Visualizing Quantum Mechanics with Mathematical Physics Models for use in Complex Systems


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Visualizing Quantum Mechanics with Mathematical Physics Models for use in Complex Systems

Visualizing Quantum Mechanics with Mathematical Physics Models for use in Complex Systems

In this video I talk about how the seemingly recalcitrant behavior of quantum systems can be seen through the lens of complex adaptive systems, modeled using mathematical physics, with analogies to classical mechanics. This is necessary in order for us to realize that quantum systems contain structure which is a balance between precise exchange rules and probabilistic dynamics.

The balance between exploitation of momentum exchange and exploration of the paths of probabilities results in the quantum particles forming the complex behavior that we see in systems such as Bose-Einstein Condensates and Superconducting Materials.

Moreover, it is no surprise therefore that we can model the complex systems we see in the macroscopic world using such systems, as many of the complex adaptive behavior in the macroscopic world is itself analogous to what occurs when quantum systems are under examination and steered towards particle phase transitions, for example in simulated annealing.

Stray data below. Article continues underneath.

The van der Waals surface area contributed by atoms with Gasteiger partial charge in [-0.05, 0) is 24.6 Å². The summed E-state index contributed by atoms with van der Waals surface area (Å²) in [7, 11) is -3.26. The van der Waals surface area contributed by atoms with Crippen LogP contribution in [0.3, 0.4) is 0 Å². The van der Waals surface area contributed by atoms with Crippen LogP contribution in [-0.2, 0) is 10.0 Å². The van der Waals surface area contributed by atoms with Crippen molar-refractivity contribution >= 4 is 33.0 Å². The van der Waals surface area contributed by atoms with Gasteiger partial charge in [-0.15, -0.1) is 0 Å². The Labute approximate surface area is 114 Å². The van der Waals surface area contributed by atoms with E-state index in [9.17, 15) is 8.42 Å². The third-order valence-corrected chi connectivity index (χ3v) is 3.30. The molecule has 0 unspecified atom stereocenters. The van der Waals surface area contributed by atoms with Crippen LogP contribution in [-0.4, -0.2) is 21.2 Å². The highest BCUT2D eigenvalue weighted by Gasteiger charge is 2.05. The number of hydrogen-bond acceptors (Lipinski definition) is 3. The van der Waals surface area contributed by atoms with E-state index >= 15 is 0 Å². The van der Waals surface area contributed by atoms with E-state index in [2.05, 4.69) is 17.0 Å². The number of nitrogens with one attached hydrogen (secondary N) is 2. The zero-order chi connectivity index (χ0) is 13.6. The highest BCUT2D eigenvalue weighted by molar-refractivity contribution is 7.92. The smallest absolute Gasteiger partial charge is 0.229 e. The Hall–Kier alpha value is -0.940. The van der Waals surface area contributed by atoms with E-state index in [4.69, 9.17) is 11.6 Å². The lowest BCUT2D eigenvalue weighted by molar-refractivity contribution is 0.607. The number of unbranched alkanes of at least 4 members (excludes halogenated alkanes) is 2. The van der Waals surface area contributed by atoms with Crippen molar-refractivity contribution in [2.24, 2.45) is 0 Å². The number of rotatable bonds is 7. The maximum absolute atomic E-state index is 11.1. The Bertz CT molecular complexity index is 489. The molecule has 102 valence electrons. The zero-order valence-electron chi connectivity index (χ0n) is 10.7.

Using analogies with classical mechanics allows us to create mechanistic models to create a linked between classical and quantum mechanics, with the Quantum Newton’s Cradle model being a way to describe momentum exchange with a condensate that is linked together in a quantum network, where all the atoms are synchronized in the same ground state.

Modern areas of research such as creating neuromorphic computers using networks of linked oscillators could very well be accomplished using systems that emulate quantum behavior and, conversely, quantum systems can themselves form networks that emulate complex dynamics such as those seen in emergent systems arising from couplings between multiple nodes in a network.
From models of the brain, through genetic models, to the electrical power grids; being able to predict and even control the behavior of such networks is crucial in the modern world. It all suggests a tantalizing pathway to understand and offer high levels of control of these networks across a huge range of applications in natural physical, chemical, biological, and technological systems.


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